Pat Cummins ‘comfortable’ with Jonny Bairstow stumping and would do same again
Pat Cummins was unrepentant about the controversial dismissal of Jonny Bairstow as the Australia captain insisted he would act in identical fashion if presented with a repeat scenario.
Australia moved 2-0 ahead in the Ashes at Lord’s but a 43-run win was overshadowed by Alex Carey throwing down the stumps of Bairstow, who had stepped out of his crease thinking the ball was dead.
The rancour has mushroomed to the extent the Prime Ministers of England and Australia have had their say, with some of the fallout extending to Cummins and whether he could have withdrawn the appeal.
Whether Cummins acted within the oft-quoted ‘spirit of cricket’ has been repeatedly scrutinised – while the spectre of ‘sandpapergate’ five years on from the Cape Town scandal still hangs over Australia.
Asked if he is concerned his integrity has been called into question, Cummins said: “It doesn’t really bother me. I think the way our team have conducted themselves over the last couple of years has been flawless.
“There’s issues that come up every Ashes series where you have the same opinions – English fans think one thing, Australian fans think the opposite.
“I 100 per cent think the spirit of cricket is a real thing. At times there’s nuance to it, and everyone might see it a little bit differently. Which is fine, that’s part of it.
“But absolutely I think it’s one of the beauties of our sport. I think our players were outstanding in that regard. We’ve all moved on. The team did nothing wrong so we’re all comfortable.”
Cummins tersely replied “yep” when asked if he would act the same way if a similar situation unfolded after England head coach Brendon McCullum suggested Australia would come to regret their actions.
When McCullum’s words were put to Cummins, the fast bowler responded: “You’ll have to ask me in the future. At the moment I’m really comfortable with it. Maybe down the track.”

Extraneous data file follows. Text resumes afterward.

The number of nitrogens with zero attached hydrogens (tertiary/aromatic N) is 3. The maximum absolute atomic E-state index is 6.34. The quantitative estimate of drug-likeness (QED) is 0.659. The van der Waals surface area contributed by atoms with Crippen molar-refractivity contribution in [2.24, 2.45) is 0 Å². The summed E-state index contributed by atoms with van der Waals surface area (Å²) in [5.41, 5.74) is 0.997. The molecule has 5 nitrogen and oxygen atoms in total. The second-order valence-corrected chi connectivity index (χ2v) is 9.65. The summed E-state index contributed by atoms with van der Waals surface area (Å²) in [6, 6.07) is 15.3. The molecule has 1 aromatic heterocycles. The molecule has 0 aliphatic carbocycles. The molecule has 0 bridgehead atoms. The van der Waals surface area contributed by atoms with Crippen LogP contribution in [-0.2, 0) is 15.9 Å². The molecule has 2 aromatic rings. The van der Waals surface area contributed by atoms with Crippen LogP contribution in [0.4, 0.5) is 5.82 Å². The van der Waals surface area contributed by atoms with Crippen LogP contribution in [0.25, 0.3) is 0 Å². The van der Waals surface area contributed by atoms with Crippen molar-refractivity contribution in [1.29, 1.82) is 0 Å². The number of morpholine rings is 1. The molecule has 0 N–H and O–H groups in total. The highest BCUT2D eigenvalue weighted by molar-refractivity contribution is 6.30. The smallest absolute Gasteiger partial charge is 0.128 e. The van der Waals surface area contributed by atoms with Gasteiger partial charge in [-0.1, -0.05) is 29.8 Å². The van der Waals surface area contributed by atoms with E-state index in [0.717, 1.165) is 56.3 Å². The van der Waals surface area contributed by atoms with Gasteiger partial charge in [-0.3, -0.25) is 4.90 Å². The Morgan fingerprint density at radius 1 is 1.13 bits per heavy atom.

Cummins, who stopped short of revealing his final XI but announced Todd Murphy will replace injured off-spinner Nathan Lyon for the third Test at Headingley starting on Thursday, and his side were barracked by the Lord’s crowd throughout the final day following the Bairstow stumping.
There were unsavoury scenes in the Long Room after several MCC members appeared to confront Australia’s players as they made their way off the field at the lunch interval, prompting security to step in.
It has been reported that Steve Smith’s mother, who is English, left the ground early amid the hostile atmosphere, and Yorkshire have confirmed they are on security alert this week amid escalating tensions.
Cummins said: “We’re in our partner period here so we’ve got loads of family and kids around. I think there might be an extra eye on them, where they are in the crowd, just to make sure everything’s fine.”
Steve Smith is set for his 100th Test appearance for Australia, who can this week guarantee a first series win in England since 2001.
They return to a venue where Ben Stokes salvaged one of England’s most remarkable victories in recent times.
Cummins admitted there have been constant reminders of his wide half-tracker that was dispatched for four by his now opposite number which sealed a scarcely-credible one-wicket win for England in 2019.
Cummins added: “I remember at the time thinking, if I hang it outside off there might be a chance to nick it.
“I’ve seen it about 1,000 times in the last four years. It was a fantastic Test match and the first two in this series have been fantastic.
“I’m sure that memory will be brought up quite a bit, just like 2005 was brought up at Edgbaston, but we’ve well and truly moved past that.”